"Smart coachman! Have you let many horses down?"
"Never let one down, sir."
"Get out of my yard," shouted the proprietor, fiercely; "you're no good to me. I want a man who's had plenty of practice at getting horses up. Mine are always falling down."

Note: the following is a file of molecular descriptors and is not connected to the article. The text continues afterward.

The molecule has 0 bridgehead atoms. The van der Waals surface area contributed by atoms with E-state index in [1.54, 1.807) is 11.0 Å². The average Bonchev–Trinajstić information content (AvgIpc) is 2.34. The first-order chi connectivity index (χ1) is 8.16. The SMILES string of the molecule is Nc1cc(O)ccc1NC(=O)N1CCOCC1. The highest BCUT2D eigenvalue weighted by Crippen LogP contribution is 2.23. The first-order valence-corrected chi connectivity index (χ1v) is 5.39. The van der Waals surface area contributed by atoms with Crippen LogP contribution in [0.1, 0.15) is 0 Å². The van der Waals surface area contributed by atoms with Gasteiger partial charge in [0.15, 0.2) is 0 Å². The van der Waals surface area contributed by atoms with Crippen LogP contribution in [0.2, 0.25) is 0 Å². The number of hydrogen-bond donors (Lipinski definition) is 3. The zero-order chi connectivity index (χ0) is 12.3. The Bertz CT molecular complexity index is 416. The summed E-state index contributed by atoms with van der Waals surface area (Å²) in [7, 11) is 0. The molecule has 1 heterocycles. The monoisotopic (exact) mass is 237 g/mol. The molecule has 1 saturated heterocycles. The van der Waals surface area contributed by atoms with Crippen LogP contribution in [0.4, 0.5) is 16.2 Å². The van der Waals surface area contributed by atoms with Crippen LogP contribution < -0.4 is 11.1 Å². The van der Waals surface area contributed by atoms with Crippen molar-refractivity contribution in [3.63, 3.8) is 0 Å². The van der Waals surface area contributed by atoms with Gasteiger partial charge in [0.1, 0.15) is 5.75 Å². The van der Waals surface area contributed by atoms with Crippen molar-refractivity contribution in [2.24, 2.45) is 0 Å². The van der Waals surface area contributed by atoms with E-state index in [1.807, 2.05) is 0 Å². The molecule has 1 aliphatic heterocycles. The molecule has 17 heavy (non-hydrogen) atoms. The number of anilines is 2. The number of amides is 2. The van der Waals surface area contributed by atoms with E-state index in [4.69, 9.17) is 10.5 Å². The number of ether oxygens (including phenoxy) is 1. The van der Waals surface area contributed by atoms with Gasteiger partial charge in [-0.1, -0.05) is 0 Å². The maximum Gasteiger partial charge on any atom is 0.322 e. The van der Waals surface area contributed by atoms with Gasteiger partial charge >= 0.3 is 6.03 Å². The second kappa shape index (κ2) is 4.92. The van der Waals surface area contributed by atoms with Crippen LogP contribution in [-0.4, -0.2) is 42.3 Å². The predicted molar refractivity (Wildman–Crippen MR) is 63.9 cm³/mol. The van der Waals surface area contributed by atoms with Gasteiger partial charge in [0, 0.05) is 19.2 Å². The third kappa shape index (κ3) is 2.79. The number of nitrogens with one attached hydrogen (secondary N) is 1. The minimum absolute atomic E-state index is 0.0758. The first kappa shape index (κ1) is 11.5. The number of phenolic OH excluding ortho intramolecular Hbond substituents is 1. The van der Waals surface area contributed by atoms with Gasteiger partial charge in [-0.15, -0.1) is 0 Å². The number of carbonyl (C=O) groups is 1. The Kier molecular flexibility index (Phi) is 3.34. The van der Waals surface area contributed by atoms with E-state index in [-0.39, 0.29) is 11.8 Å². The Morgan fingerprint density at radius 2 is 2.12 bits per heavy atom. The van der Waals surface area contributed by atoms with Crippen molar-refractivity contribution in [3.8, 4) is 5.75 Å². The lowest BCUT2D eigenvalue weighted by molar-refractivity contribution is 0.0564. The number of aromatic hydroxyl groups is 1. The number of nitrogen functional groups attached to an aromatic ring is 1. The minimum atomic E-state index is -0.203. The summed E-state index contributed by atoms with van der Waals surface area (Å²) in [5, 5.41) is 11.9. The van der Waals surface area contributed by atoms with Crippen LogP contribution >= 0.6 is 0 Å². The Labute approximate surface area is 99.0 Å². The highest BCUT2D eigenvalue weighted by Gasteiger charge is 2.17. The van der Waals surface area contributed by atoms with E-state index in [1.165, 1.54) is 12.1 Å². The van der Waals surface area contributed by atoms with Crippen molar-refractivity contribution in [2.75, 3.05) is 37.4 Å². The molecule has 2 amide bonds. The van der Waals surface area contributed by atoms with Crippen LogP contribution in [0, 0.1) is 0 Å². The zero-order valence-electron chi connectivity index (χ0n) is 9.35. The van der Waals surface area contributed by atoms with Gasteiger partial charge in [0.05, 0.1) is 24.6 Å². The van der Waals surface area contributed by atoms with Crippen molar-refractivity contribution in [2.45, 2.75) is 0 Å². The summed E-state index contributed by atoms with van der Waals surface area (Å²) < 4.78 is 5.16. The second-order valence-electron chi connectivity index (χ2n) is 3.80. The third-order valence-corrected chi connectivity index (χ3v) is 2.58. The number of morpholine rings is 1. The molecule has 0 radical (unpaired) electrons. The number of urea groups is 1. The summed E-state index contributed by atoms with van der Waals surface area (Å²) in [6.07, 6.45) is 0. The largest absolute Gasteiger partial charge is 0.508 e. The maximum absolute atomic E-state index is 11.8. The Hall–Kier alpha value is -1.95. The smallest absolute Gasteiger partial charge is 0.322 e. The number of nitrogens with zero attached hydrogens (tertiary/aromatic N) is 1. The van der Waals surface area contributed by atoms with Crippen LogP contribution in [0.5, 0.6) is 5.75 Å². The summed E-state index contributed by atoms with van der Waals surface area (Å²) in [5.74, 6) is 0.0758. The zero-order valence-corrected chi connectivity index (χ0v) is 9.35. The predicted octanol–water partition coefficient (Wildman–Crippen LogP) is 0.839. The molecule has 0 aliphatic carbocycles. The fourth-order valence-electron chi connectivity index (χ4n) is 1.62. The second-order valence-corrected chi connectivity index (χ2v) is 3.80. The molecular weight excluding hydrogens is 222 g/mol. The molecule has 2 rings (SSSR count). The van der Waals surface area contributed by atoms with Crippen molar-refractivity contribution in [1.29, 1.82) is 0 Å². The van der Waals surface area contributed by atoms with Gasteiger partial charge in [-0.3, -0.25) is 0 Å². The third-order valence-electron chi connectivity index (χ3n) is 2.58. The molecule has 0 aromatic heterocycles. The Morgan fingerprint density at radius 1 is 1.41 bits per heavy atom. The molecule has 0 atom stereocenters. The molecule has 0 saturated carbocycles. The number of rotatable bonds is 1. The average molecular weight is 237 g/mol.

About this time, the latter part of the thirties, omnibus conductors began to fall into disrepute. The chief complaints against them, apart from their ordinary rudeness to passengers, were that when they were wanted to stop the omnibus they were always busy talking to the coachman along the roof, and that they banged the doors too violently whenever a person entered or got out. Others complained of their shouting unnecessarily, and of standing at the door gazing in at the passengers, thereby preventing fresh air from coming in, and polluting the atmosphere with their foul breath. Moreover, the "cads", as the conductors where now called, were not at all careful to keep objectionable people out of their omnibuses, and one passenger, an old lady, had an exciting experience. She entered an omnibus, and the door was banged behind her in the usual nerve-